Animation and Anime
Archived Posts from this Category
Pulpmovies Cult Film Reviews
Archived Posts from this Category
Red Princess Blues Animated: The Book of Violence is an animated short film prequel to Alex Ferrari’s upcoming feature film Red Princess Blues and provides some of the backstory of “Princess” - the main character in both films – as well as giving us an opportunity to see some of her world. And what a world it is.
The story centres on the 12-year-old Princess (voiced by Paula Garcés) who – following a violent incident - finds herself in a foreign country trying to find her father. Here, she encounters Nino (Larry Robinson), who tells her that her father is dead and that he had promised to take care of her.
Nino puts her to work in his book shop and its here, while cleaning the back room, that she discovers The Book of Violence. On learning that she has found the book, and seeing that she has some talent, Nino agrees to give her some training. The results of this training, of course, will be seen in the upcoming feature.
Alex Ferrari and Dan Cregan have worked together on several films all of which are very striking visually, and this film is no exception. The hand-drawn animation is beautiful to look at and very detailed, but quite static. This approach works very much in the films favour by creating a mood of barely suppressed emotion throughout and the suggestion of the violence to come – something made explicit in the films final shot.
Paula Garcés puts in a stunning performance here as well. Even though most of the dialogue is in the form of a voice-over narrative she still manages to draw the audience into her character so that we really do want to know how things will pan out for Princess.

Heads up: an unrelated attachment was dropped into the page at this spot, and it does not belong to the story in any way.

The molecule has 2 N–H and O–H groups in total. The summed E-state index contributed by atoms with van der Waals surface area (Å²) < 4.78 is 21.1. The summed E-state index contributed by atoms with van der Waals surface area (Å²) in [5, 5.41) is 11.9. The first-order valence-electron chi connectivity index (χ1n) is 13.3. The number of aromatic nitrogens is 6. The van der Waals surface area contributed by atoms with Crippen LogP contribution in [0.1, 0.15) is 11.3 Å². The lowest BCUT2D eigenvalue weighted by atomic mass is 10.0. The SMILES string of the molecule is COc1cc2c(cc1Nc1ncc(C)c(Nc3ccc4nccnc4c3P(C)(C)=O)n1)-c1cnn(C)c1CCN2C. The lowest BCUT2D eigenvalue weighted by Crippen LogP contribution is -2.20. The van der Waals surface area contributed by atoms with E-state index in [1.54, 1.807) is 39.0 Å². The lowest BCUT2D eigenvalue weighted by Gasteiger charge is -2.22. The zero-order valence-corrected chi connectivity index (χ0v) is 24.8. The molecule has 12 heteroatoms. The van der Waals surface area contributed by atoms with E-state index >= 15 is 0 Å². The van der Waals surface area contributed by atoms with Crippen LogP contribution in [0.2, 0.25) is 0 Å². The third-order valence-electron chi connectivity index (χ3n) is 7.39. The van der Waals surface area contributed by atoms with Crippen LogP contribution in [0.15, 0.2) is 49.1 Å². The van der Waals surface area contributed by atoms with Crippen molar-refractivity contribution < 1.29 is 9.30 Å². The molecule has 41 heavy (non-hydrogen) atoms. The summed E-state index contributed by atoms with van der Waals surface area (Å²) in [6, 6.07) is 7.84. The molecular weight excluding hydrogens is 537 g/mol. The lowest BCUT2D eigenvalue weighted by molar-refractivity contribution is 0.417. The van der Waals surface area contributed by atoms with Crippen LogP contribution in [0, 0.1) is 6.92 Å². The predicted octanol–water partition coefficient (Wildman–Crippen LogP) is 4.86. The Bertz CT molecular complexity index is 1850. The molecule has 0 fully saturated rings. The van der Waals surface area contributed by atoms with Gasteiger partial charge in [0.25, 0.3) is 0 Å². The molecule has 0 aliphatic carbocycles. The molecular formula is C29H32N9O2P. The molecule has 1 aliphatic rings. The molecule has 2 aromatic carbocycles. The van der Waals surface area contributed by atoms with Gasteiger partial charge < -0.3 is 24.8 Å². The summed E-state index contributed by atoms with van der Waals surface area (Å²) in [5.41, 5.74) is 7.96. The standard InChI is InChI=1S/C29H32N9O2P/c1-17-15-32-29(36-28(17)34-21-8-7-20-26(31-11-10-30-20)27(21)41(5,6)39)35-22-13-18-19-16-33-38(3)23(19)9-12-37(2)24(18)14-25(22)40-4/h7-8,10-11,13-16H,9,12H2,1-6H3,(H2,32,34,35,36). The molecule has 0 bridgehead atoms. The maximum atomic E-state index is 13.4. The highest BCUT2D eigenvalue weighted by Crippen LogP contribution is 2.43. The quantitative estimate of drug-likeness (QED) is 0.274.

Red Princess Blues Animated is an exceptionally stylish film harks back to the sort of anime that many of us grew up with. It can currently be seen online at Latino Review (until February 7th), after which it will its festival run. The film is well worth seeing and I cant recommend strongly enough that you do so.
Anthology films are often a mixed bag. Whatever the theme, some of the films in the collection will, inevitably, be better than others and – in this case – the question of whether the hits outnumber the misses really will come down to how you feel about both experimental films and pornography.
The first film in the collection is King of Porn, is a sympathetic – and often amusing - portrait of Ralph Whittington, government worker, devoted father, ex-husband, man of leisure and collector of pornography. The film allows him to speak for himself as he shows off his stash – which has pretty much taken over his house – of over 400 videos, thousands of magazines and a horde of articles on the subject. Whittington comes off rather well in this film. Rather geeky, obviously, but fundamentally no worse than anyone else feeding an obsession with collecting pop-cultural ephemera.
Then we have two films (not sequentially) which I’m going to deal with together because, for me, Blue Movie and Removed highlight the difficulty that many filmmakers face when trying to bring an art-house or experimental sensibility to pornography. Both films take vintage porn – stag films, in the case of Blue Movie, and a piece of 70s Euro-smut in the case the case of Removed – and then rework it, over and over again, until the pornographic elements are thoroughly obscured.
The problem that both films run into is that porn and erotica are not the same and by simply removing or concealing the pornographic, we are left with a pair of films that are neither pornographic nor erotic. And, I have to admit, that I was left wondering what the point was.
I almost included The Colour of Love with the above two films, but this one is distinguished by some genuinely disturbing imagery buried under all of the reworking. The film – heavily reworked again – is dedicated to Doris Wishman and revolves around two women having bloody sex with a dead man. It’s an interesting film and one that could have been very powerful if the footage hadn’t been quite so (deliberately) degraded.